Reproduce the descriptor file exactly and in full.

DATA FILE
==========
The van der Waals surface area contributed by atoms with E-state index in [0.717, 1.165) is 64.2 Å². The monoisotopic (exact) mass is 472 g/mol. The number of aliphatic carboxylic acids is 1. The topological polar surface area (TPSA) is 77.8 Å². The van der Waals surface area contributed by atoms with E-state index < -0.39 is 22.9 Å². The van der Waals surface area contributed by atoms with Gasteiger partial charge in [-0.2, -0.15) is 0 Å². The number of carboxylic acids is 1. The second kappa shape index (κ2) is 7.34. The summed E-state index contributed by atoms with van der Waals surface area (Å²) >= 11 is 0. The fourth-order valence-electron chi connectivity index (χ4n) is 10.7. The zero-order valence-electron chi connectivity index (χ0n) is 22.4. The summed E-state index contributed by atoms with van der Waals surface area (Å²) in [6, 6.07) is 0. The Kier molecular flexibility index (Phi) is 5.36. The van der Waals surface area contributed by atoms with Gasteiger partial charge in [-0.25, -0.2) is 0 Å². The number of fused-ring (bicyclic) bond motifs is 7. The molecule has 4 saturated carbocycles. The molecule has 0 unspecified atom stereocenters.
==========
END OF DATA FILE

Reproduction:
The van der Waals surface area contributed by atoms with E-state index in [0.717, 1.165) is 64.2 Å². The monoisotopic (exact) mass is 472 g/mol. The number of aliphatic carboxylic acids is 1. The topological polar surface area (TPSA) is 77.8 Å². The van der Waals surface area contributed by atoms with E-state index < -0.39 is 22.9 Å². The van der Waals surface area contributed by atoms with Gasteiger partial charge in [-0.2, -0.15) is 0 Å². The number of carboxylic acids is 1. The second kappa shape index (κ2) is 7.34. The summed E-state index contributed by atoms with van der Waals surface area (Å²) >= 11 is 0. The fourth-order valence-electron chi connectivity index (χ4n) is 10.7. The zero-order valence-electron chi connectivity index (χ0n) is 22.4. The summed E-state index contributed by atoms with van der Waals surface area (Å²) in [6, 6.07) is 0. The Kier molecular flexibility index (Phi) is 5.36. The van der Waals surface area contributed by atoms with Gasteiger partial charge in [-0.25, -0.2) is 0 Å². The number of fused-ring (bicyclic) bond motifs is 7. The molecule has 4 saturated carbocycles. The molecule has 0 unspecified atom stereocenters.